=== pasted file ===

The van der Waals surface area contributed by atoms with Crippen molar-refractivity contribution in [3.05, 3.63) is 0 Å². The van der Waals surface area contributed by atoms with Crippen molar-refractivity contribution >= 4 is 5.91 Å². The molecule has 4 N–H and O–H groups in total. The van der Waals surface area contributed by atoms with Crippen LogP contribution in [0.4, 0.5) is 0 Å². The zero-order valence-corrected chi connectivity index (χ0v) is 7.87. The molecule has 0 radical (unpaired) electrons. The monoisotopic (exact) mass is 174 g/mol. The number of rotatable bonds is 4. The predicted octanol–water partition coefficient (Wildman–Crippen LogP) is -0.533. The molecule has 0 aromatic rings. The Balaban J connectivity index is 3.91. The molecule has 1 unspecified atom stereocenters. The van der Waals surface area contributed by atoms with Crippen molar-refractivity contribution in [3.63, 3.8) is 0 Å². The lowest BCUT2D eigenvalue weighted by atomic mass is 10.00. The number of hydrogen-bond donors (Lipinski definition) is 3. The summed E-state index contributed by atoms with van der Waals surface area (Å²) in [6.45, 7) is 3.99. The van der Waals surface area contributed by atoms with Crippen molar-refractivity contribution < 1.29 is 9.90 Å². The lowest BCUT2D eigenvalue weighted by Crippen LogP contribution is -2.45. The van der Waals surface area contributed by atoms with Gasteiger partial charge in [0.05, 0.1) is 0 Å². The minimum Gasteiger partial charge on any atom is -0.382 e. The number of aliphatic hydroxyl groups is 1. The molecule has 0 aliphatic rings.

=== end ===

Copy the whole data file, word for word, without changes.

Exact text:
The van der Waals surface area contributed by atoms with Crippen molar-refractivity contribution in [3.05, 3.63) is 0 Å². The van der Waals surface area contributed by atoms with Crippen molar-refractivity contribution >= 4 is 5.91 Å². The molecule has 4 N–H and O–H groups in total. The van der Waals surface area contributed by atoms with Crippen LogP contribution in [0.4, 0.5) is 0 Å². The zero-order valence-corrected chi connectivity index (χ0v) is 7.87. The molecule has 0 radical (unpaired) electrons. The monoisotopic (exact) mass is 174 g/mol. The number of rotatable bonds is 4. The predicted octanol–water partition coefficient (Wildman–Crippen LogP) is -0.533. The molecule has 0 aromatic rings. The Balaban J connectivity index is 3.91. The molecule has 1 unspecified atom stereocenters. The van der Waals surface area contributed by atoms with Crippen molar-refractivity contribution in [3.63, 3.8) is 0 Å². The lowest BCUT2D eigenvalue weighted by atomic mass is 10.00. The number of hydrogen-bond donors (Lipinski definition) is 3. The summed E-state index contributed by atoms with van der Waals surface area (Å²) in [6.45, 7) is 3.99. The van der Waals surface area contributed by atoms with Crippen molar-refractivity contribution < 1.29 is 9.90 Å². The lowest BCUT2D eigenvalue weighted by Crippen LogP contribution is -2.45. The van der Waals surface area contributed by atoms with Gasteiger partial charge in [0.05, 0.1) is 0 Å². The minimum Gasteiger partial charge on any atom is -0.382 e. The number of aliphatic hydroxyl groups is 1. The molecule has 0 aliphatic rings.